My son's first word wasn't Daddy or Mummy. His first word was Audi. Which was strange because I'd never owned an Audi, and on my salary probably never would. But William had played with toy cars before he could walk and recognized the badges long before he could actually read the names. At the age of four (and a bit), he was already something of an expert, playing his car game as we inched along in the sluggish North London traffic, spotting badges and calling them out from his car seat in the back.
We were almost home. The traffic lights up ahead began to change, and I pulled up third in line as they turned red. In the mirror, I could see him clutching his first School Superstar certificate in both hands, as if it might blow away in the wind. A CD of kids' songs was playing low on my car stereo. 'I am the music man, I come from down your way ...'
William continued calling out cars. "Ford...'nother one Ford...Mummy car."
I smiled. My wife—William's mum—drove a VW Golf. Every time he spotted one, he'd call it out. Not a Volkswagen. A Mummy car.
"It's a Mummy car. Look, Daddy."
My phone buzzed in the hands-free cradle: a Facebook notification. "What was that, Wills?"
"Over there, look."
Across the divided highway, on the other side of the junction, a line of cars in the far lane filtered left onto an exit ramp. Rush hour traffic streaming through the junction, everyone on their way home. The low sun was in my eyes, but I caught a glimpse of a VW Golf. It 'did' look like her car. Powder blue, five-door, same SpongeBob SquarePants sunshade suckered to the rear passenger window.
"Good spot, matey. It does look like Mummy's car."
I buzzed my window down and felt the cool city air on my face. A gap in the traffic opened up behind the Golf as it accelerated away down the exit ramp. It was a 59 registration license plate. My wife's car had a 59 plate. I squinted, trying to make out the letters.
The number plate was hers—it wasn't like her car; it was her car. There was the familiar buzz, the little glow in my chest I still got whenever she was nearby. The VW indicated left off the exit ramp and turned into a Premier Inn. It headed into the dark entrance of an underground parking lot and disappeared from sight.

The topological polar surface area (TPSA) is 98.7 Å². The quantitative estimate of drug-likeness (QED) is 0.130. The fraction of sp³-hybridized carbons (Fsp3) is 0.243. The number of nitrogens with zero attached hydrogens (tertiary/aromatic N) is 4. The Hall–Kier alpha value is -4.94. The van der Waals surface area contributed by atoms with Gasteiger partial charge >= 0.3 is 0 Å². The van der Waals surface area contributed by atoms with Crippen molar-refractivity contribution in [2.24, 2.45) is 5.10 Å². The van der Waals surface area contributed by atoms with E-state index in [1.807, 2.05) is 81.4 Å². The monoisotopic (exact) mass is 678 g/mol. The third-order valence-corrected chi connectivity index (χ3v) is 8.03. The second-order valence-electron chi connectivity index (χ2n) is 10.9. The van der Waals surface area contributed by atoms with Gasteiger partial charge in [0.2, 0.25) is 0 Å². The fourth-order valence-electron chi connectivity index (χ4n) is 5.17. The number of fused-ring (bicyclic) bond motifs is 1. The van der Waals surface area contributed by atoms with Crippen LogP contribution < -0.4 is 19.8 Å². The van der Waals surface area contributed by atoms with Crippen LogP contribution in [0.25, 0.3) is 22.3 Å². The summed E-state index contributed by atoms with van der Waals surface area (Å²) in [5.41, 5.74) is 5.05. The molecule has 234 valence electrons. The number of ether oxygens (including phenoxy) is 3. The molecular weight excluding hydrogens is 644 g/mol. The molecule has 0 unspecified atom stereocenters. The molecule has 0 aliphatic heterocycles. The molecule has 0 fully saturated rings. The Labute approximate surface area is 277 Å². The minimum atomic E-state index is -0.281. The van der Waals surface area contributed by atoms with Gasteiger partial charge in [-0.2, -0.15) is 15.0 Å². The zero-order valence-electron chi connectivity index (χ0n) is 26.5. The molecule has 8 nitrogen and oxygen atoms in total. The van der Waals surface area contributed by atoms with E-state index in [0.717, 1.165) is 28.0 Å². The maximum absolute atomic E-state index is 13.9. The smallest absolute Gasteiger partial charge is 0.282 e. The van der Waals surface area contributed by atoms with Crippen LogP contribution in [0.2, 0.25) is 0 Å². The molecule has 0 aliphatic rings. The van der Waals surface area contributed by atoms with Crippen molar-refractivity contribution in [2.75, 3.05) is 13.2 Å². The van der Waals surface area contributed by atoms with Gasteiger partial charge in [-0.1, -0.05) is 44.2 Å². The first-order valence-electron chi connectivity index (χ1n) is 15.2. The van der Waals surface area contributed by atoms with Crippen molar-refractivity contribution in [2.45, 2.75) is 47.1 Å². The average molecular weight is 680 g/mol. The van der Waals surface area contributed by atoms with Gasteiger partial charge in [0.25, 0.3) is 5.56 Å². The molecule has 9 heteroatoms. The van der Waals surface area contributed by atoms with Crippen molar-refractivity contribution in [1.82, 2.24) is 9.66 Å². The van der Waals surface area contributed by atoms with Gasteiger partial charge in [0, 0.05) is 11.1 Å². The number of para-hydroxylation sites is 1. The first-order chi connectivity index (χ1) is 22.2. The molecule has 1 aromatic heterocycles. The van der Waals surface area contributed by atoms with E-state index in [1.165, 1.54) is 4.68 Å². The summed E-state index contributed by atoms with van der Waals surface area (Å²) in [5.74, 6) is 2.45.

She'll be meeting a client, a work thing. Should probably leave her to it.
She had been working late a lot recently.
"Can we see Mummy?" William said, excitement in his voice. "Can we can we can we?"
"She'll be busy, Wills. Doing work things."
"I can show her my certificate." William couldn't quite pronounce the word, and it came out as cerstiff-a-kit.
Honking from the car behind me as the traffic lights turned green. "Well..."
"Please, Daddy?" He was jigging up and down on his booster seat. "We could do a surprise on her!"
I smiled again. It was almost Friday, after all. "Yes, we could, couldn't we?"
I put the car in gear. Made a spur-of-the-moment decision that would change my life.
"Let's go and surprise Mummy."
I was in the wrong lane to turn right and had to get across two lanes of traffic. By the time someone had let me in—cue more furious hooting—the lights had gone red again.
"Where's Mummy whizzing off to?" William said. "We'll catch her, don't worry."
My cell phone, in its hands-free cradle, blinked blue with the Facebook notification. I pressed the screen, and it brought up my picture of William in the school playground, clutching his first Superstar award from the reception class teacher. The post had four likes and a new comment from William's godmother, Lisa: Awww he looks so cute!? What a good boy! Give him a kiss from me xx.
I hit Like below her comment.
The traffic light went green, and I turned the wheel to follow the route my wife's car had taken, down the exit ramp and left into the forecourt of the Premier Inn. Down the ramp into the underground parking lot, low concrete roof and deep shadows where the fluorescent lights didn't reach, driving slowly along the lines of parked cars.